US says Turkey agrees to a ceasefire in Syria

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2:46 p.m. ET, October 17, 2019

Trump calls the ceasefire an "incredible outcome"

President Trump, speaking this afternoon from the tarmac at Naval Air Station Joint Reserve Base in Forth Worth, called the US-announced ceasefire in Turkey an "incredible outcome" that saved lives.

"When those guns start shooting, they tend to do things, but I will tell you, on behalf of the United States I want to thank Turkey, I want to thank all of the people that have gotten together and made this happen," Trump said. "I want to thank everybody. And the other thing I want to thank as a group, I want to thank the Kurds, because they were incredibly happy with this solution. This is a solution that really -- well it saved their lives, frankly. It saved their lives."

However, Turkish foreign minister said this is "not a ceasefire" but said they will "pause the operation" in Syria.

About the terms of the ceasefire: As part of that agreement, the US convinced the Syrian Kurds/SDF to dismantle their defensive fortifications and pull troops from the border to appease Turkey.

The US also conducted joint patrols and shared intelligence with the Turkish military as part of that arrangement. 

The Kurds complied with the request to pull back and dismantle their fortifications. Turkey opted to invade despite those efforts. 

Watch here:

2:31 p.m. ET, October 17, 2019

Turkish foreign minister: "This is not a ceasefire"

Turkish Foreign Minister Mevlut Cavusoglu said the reached agreement between the US and Turkey to suspend military operations in Syria is not a ceasefire.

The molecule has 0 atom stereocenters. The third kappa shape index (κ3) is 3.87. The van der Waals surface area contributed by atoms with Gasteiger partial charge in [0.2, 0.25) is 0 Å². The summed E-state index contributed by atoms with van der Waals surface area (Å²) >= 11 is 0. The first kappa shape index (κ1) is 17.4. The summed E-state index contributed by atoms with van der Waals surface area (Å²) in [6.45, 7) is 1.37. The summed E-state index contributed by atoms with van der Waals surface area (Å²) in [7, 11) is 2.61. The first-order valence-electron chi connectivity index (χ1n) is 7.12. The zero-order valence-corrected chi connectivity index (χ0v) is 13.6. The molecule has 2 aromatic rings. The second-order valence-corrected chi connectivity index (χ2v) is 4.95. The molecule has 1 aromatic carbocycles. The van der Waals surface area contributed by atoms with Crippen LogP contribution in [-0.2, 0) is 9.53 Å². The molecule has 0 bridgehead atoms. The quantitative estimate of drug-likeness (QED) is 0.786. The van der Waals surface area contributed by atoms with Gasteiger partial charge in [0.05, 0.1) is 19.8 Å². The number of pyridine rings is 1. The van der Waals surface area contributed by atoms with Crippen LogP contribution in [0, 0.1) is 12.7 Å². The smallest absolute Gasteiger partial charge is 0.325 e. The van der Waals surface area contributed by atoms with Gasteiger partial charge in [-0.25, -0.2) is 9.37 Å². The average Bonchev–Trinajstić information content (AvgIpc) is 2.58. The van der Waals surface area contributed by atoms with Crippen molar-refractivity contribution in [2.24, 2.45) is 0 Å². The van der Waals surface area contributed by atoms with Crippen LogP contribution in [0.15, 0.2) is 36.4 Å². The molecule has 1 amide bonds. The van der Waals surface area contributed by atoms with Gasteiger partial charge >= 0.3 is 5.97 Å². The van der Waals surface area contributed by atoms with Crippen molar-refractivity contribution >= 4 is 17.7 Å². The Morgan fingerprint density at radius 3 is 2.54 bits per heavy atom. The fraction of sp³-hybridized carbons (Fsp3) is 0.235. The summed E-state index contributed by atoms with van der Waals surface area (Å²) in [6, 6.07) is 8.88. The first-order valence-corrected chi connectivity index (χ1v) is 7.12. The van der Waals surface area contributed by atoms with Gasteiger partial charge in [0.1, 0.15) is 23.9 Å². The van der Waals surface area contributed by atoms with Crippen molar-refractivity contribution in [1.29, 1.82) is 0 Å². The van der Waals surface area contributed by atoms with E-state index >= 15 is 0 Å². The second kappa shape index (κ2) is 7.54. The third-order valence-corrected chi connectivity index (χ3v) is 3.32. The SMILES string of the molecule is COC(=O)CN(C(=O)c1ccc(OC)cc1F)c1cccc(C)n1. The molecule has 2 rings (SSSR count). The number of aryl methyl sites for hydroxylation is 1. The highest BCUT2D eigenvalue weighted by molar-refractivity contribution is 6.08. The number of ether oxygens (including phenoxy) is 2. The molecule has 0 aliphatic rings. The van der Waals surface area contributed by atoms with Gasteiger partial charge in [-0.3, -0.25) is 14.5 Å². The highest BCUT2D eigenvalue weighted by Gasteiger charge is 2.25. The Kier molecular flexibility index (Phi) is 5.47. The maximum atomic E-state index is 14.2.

"This is not a ceasefire," Cavusoglu said during a televised news conference today.

“We will pause the operation for 120 hours in order for the terrorists to leave,” Cavusoglu said. "We will only stop the operation if our conditions are met.”

Cavusoglu said a “safe zone” would need to be established at roughly 20 miles east of the Euphrates river to the Iraqi border.

2:13 p.m. ET, October 17, 2019

Pence says Turkey raised Halkbank indictment after negotiations concluded

Vice President Mike Pence said the topic of Halkbank, the state-owned Turkish bank that was indicted Tuesday, came up during ceasefire talks with Turkish President Recep Tayyip Erdogan.

“When we concluded the negotiations, the topic was raised,” Pence said during a news conference in Ankara, Turkey. “We informed them that this was a matter for the Southern District of New York.”

CNN reported this week that Erdogan had previously urged President Trump in a phone call to drop a potential DOJ indictment into the state-owned Turkish bank Halkbank. Trump told Erdogan he would have his people look into it.

The US indicted Halkbank on Tuesday on charges related to evading sanctions on Iran.

2:30 p.m. ET, October 17, 2019

Pence: The US will "continue to engage" in Syria, but "not militarily"

Vice President Mike Pence, speaking at a news conference on the ceasefire, said the United States will “continue to engage” in Syria, but “not militarily.”

“The President made it clear that we're not going to have military personnel on the ground, but the United States will continue to engage diplomatically, politically and, of course, in humanitarian aid and support to effect all of the people affected in this region,” Pence said. 

He said that the President had sent him to the region to “stop the violence.” 

“We've achieved that. We've also achieved and opportunity by working with YPG to move out of the area to create more peace and security and stability in that buffer zone, and we're going to be working very earnestly to accomplish that and believe that can be accomplished during the 120-hour period and after which they'll be a permanent cease-fire,” Pence said.

And while Pence said the US did not support the Turkish military offensive, Trump enabled the Turks to enter Syria Sunday when he ordered US troops in Northern Syria to pull out of the region. 

2:04 p.m. ET, October 17, 2019

This ceasefire is similar to a previous agreement

The proposed ceasefire announced today seems extremely similar to the previous "Security Mechanism" agreement with Turkey earlier this year.

Here's what you need to know about the earlier agreement: As part of that agreement, the US convinced the Syrian Kurds/SDF to dismantle their defensive fortifications and pull fighters troops from the border to appease Turkey. The US also conducted joint patrols and shared intelligence with the Turkish military as part of that arrangement.